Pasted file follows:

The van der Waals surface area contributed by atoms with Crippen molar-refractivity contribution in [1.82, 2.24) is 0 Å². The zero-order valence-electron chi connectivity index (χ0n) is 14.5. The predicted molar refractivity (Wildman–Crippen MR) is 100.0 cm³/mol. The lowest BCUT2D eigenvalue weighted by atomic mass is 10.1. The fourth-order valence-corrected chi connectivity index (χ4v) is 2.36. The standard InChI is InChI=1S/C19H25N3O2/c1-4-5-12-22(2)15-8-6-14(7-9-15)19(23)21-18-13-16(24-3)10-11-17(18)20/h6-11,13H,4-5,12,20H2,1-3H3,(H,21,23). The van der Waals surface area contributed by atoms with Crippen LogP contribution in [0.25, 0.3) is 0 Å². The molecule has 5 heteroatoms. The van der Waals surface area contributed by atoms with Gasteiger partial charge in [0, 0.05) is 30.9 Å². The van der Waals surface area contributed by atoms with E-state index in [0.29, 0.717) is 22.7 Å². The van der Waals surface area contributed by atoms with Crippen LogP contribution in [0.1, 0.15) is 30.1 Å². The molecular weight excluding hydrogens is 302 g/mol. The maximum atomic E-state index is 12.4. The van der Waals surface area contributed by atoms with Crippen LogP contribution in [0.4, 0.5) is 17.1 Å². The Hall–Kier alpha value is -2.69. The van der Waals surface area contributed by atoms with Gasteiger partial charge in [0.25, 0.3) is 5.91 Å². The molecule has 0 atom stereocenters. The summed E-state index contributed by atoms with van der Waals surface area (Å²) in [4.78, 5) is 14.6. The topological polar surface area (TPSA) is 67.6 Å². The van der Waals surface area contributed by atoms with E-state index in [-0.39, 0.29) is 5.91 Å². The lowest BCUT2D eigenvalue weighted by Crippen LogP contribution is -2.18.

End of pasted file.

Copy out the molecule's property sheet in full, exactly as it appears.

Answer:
The van der Waals surface area contributed by atoms with Crippen molar-refractivity contribution in [1.82, 2.24) is 0 Å². The zero-order valence-electron chi connectivity index (χ0n) is 14.5. The predicted molar refractivity (Wildman–Crippen MR) is 100.0 cm³/mol. The lowest BCUT2D eigenvalue weighted by atomic mass is 10.1. The fourth-order valence-corrected chi connectivity index (χ4v) is 2.36. The standard InChI is InChI=1S/C19H25N3O2/c1-4-5-12-22(2)15-8-6-14(7-9-15)19(23)21-18-13-16(24-3)10-11-17(18)20/h6-11,13H,4-5,12,20H2,1-3H3,(H,21,23). The van der Waals surface area contributed by atoms with Crippen LogP contribution in [0.25, 0.3) is 0 Å². The molecule has 5 heteroatoms. The van der Waals surface area contributed by atoms with Gasteiger partial charge in [0, 0.05) is 30.9 Å². The van der Waals surface area contributed by atoms with E-state index in [0.29, 0.717) is 22.7 Å². The van der Waals surface area contributed by atoms with Crippen LogP contribution in [0.1, 0.15) is 30.1 Å². The molecular weight excluding hydrogens is 302 g/mol. The maximum atomic E-state index is 12.4. The van der Waals surface area contributed by atoms with Crippen LogP contribution in [0.4, 0.5) is 17.1 Å². The Hall–Kier alpha value is -2.69. The van der Waals surface area contributed by atoms with Gasteiger partial charge in [0.25, 0.3) is 5.91 Å². The molecule has 0 atom stereocenters. The summed E-state index contributed by atoms with van der Waals surface area (Å²) in [4.78, 5) is 14.6. The topological polar surface area (TPSA) is 67.6 Å². The van der Waals surface area contributed by atoms with E-state index in [-0.39, 0.29) is 5.91 Å². The lowest BCUT2D eigenvalue weighted by Crippen LogP contribution is -2.18.